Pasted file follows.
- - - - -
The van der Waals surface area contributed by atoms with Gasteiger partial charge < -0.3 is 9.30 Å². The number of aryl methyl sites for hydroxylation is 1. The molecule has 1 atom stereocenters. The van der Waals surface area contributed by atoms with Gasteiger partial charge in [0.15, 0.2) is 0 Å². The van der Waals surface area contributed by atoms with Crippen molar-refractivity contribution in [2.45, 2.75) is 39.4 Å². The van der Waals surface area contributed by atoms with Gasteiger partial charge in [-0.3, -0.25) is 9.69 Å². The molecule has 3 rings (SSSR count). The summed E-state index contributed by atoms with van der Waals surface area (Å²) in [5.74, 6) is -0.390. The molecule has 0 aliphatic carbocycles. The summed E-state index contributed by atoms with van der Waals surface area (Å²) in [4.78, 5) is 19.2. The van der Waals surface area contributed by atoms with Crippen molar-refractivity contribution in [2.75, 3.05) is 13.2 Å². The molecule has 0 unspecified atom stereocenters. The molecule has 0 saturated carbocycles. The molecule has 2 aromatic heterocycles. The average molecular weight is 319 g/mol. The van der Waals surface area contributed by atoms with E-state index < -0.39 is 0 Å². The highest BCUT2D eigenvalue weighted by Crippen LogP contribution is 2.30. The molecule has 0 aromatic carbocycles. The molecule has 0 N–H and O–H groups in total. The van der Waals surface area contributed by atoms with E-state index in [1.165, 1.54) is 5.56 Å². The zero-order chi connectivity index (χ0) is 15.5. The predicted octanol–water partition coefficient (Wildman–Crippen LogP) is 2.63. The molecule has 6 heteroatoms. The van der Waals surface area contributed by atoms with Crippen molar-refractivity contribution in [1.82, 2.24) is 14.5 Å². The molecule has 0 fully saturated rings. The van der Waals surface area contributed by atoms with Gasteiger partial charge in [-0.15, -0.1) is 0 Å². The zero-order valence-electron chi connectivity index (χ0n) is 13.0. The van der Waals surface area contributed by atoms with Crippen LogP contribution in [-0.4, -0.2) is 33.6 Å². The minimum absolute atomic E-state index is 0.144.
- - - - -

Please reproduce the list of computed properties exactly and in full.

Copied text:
The van der Waals surface area contributed by atoms with Gasteiger partial charge < -0.3 is 9.30 Å². The number of aryl methyl sites for hydroxylation is 1. The molecule has 1 atom stereocenters. The van der Waals surface area contributed by atoms with Gasteiger partial charge in [0.15, 0.2) is 0 Å². The van der Waals surface area contributed by atoms with Crippen molar-refractivity contribution in [2.45, 2.75) is 39.4 Å². The van der Waals surface area contributed by atoms with Gasteiger partial charge in [-0.3, -0.25) is 9.69 Å². The molecule has 3 rings (SSSR count). The summed E-state index contributed by atoms with van der Waals surface area (Å²) in [5.74, 6) is -0.390. The molecule has 0 aliphatic carbocycles. The summed E-state index contributed by atoms with van der Waals surface area (Å²) in [4.78, 5) is 19.2. The van der Waals surface area contributed by atoms with Crippen molar-refractivity contribution in [2.75, 3.05) is 13.2 Å². The molecule has 0 unspecified atom stereocenters. The molecule has 0 saturated carbocycles. The molecule has 2 aromatic heterocycles. The average molecular weight is 319 g/mol. The van der Waals surface area contributed by atoms with E-state index < -0.39 is 0 Å². The highest BCUT2D eigenvalue weighted by Crippen LogP contribution is 2.30. The molecule has 0 aromatic carbocycles. The molecule has 0 N–H and O–H groups in total. The van der Waals surface area contributed by atoms with E-state index in [1.165, 1.54) is 5.56 Å². The zero-order chi connectivity index (χ0) is 15.5. The predicted octanol–water partition coefficient (Wildman–Crippen LogP) is 2.63. The molecule has 6 heteroatoms. The van der Waals surface area contributed by atoms with Crippen molar-refractivity contribution in [1.82, 2.24) is 14.5 Å². The molecule has 0 fully saturated rings. The van der Waals surface area contributed by atoms with Gasteiger partial charge in [-0.15, -0.1) is 0 Å². The zero-order valence-electron chi connectivity index (χ0n) is 13.0. The van der Waals surface area contributed by atoms with Crippen LogP contribution in [-0.4, -0.2) is 33.6 Å². The minimum absolute atomic E-state index is 0.144.